Hold on! 240-pound fish, age 100, caught in Detroit River

This April 22, 2021 photo provided by U.S. Fish and Wildlife Service shows a 240-pound (108.8 kilograms) sturgeon that could be more than 100 years old was caught last week in the Detroit River by the U.S. Fish and Wildlife Service with a USFWS staffer laying next to it. The 240-pound, nearly 7 foot long fish, assumed to be a female was quickly released back into the river" after being weighed and measured into the river. (U.S. Fish and Wildlife Service via AP)
This April 22, 2021 photo provided by U.S. Fish and Wildlife Service shows a 240-pound (108.8 kilograms) sturgeon that could be more than 100 years old was caught last week in the Detroit River by the U.S. Fish and Wildlife Service with a USFWS staffer laying next to it. The 240-pound, nearly 7 foot long fish, assumed to be a female was quickly released back into the river" after being weighed and measured into the river. (U.S. Fish and Wildlife Service via AP)

DETROIT – Now that's a whopper — a very old whopper!

A 240-pound (108.8 kilograms) sturgeon that could be more than 100 years old was caught last week in the Detroit River by the U.S. Fish and Wildlife Service.

The "real life river monster" was nearly 7 feet (2.1 meters) long, the agency said Friday on Facebook, where the photo was shared more than 24,000 times by late afternoon.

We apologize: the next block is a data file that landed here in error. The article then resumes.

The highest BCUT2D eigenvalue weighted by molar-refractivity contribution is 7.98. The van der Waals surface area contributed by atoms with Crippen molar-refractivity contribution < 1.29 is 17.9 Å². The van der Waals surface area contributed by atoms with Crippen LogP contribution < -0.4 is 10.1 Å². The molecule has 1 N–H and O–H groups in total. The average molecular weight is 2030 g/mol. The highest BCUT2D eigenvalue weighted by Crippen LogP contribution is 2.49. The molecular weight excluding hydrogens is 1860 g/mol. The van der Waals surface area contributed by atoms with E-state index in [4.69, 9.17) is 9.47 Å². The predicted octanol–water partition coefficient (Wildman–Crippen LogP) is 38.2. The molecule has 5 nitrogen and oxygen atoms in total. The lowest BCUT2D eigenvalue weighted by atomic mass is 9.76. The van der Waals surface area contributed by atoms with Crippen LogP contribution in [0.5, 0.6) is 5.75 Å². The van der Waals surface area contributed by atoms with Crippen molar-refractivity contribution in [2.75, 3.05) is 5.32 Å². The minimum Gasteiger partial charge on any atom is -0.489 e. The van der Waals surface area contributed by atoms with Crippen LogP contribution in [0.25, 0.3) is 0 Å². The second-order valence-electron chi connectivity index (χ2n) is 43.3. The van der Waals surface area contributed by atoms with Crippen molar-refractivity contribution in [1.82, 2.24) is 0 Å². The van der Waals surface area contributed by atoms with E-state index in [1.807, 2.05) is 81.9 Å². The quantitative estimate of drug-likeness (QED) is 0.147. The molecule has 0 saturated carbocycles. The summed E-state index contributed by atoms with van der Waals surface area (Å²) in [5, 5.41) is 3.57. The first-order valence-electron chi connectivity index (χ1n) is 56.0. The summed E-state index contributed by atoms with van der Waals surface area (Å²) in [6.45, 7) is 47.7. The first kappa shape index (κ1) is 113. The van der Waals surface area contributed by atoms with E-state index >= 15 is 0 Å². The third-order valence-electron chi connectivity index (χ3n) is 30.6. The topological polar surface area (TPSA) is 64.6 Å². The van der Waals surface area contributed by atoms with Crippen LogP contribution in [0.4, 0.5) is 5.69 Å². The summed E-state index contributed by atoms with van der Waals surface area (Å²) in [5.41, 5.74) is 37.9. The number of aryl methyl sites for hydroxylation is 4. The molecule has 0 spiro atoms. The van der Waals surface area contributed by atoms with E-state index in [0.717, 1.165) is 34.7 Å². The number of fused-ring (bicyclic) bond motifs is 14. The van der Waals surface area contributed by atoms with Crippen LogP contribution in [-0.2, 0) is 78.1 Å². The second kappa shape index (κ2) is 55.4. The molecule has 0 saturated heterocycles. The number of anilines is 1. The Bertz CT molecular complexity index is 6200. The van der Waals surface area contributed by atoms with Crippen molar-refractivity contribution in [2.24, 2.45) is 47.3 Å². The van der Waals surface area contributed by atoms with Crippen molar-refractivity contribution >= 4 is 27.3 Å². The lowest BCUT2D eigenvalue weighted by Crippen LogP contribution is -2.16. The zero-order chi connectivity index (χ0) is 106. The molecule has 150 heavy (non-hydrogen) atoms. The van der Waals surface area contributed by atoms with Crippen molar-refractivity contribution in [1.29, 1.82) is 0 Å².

“Based on its girth and size, it is assumed to be a female and that she has been roaming our waters over 100 years. She was quickly released back into the river” after being weighed and measured, the Fish and Wildlife Service said.

The typical lifespan is 55 years for a male sturgeon and 70 to 100 years for females, according to the Michigan Department of Natural Resources.

This fish was caught on April 22 near Grosse Ile, south of Detroit, while a three-person crew was conducting an annual sturgeon study. Frozen round goby, a tasty snack for a sturgeon, was used as bait on a long line that was deep in the river.

It took about six minutes to get the fish into the boat with a net.

“I felt the fish thumping on the line. As it got closer, it just got bigger and bigger,” said Jason Fischer, who was with fellow biologists Paige Wigren and Jennifer Johnson.